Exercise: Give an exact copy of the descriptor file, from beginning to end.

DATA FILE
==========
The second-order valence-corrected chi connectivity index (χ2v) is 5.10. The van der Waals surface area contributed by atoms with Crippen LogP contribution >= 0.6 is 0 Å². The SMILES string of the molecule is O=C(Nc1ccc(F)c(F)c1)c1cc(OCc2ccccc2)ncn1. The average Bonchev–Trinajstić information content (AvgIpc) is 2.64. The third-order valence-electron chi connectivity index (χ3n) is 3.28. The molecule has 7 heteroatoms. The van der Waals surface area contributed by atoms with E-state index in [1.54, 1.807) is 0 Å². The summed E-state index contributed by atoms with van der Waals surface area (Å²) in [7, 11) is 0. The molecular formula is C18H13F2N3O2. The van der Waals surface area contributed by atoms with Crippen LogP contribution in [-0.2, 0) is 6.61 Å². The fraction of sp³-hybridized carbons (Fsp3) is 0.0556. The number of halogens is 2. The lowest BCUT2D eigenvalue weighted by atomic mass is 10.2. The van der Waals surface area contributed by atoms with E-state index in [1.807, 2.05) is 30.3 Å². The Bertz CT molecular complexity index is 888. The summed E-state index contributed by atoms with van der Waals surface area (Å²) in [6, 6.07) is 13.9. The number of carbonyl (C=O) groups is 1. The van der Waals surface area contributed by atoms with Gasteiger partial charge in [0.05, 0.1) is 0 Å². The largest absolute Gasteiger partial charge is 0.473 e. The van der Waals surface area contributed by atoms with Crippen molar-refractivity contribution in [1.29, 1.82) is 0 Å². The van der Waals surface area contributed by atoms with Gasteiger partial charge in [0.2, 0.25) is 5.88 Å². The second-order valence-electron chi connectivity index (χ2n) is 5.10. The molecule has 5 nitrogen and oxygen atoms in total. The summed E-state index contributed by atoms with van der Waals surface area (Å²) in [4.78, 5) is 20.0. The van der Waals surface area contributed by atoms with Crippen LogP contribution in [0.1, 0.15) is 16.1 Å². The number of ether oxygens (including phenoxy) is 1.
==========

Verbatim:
The second-order valence-corrected chi connectivity index (χ2v) is 5.10. The van der Waals surface area contributed by atoms with Crippen LogP contribution >= 0.6 is 0 Å². The SMILES string of the molecule is O=C(Nc1ccc(F)c(F)c1)c1cc(OCc2ccccc2)ncn1. The average Bonchev–Trinajstić information content (AvgIpc) is 2.64. The third-order valence-electron chi connectivity index (χ3n) is 3.28. The molecule has 7 heteroatoms. The van der Waals surface area contributed by atoms with E-state index in [1.54, 1.807) is 0 Å². The summed E-state index contributed by atoms with van der Waals surface area (Å²) in [7, 11) is 0. The molecular formula is C18H13F2N3O2. The van der Waals surface area contributed by atoms with Crippen LogP contribution in [-0.2, 0) is 6.61 Å². The fraction of sp³-hybridized carbons (Fsp3) is 0.0556. The number of halogens is 2. The lowest BCUT2D eigenvalue weighted by atomic mass is 10.2. The van der Waals surface area contributed by atoms with E-state index in [1.807, 2.05) is 30.3 Å². The Bertz CT molecular complexity index is 888. The summed E-state index contributed by atoms with van der Waals surface area (Å²) in [6, 6.07) is 13.9. The number of carbonyl (C=O) groups is 1. The van der Waals surface area contributed by atoms with Gasteiger partial charge in [0.05, 0.1) is 0 Å². The largest absolute Gasteiger partial charge is 0.473 e. The van der Waals surface area contributed by atoms with Crippen molar-refractivity contribution in [1.29, 1.82) is 0 Å². The van der Waals surface area contributed by atoms with Gasteiger partial charge in [0.2, 0.25) is 5.88 Å². The second-order valence-electron chi connectivity index (χ2n) is 5.10. The molecule has 5 nitrogen and oxygen atoms in total. The summed E-state index contributed by atoms with van der Waals surface area (Å²) in [4.78, 5) is 20.0. The van der Waals surface area contributed by atoms with Crippen LogP contribution in [0.1, 0.15) is 16.1 Å². The number of ether oxygens (including phenoxy) is 1.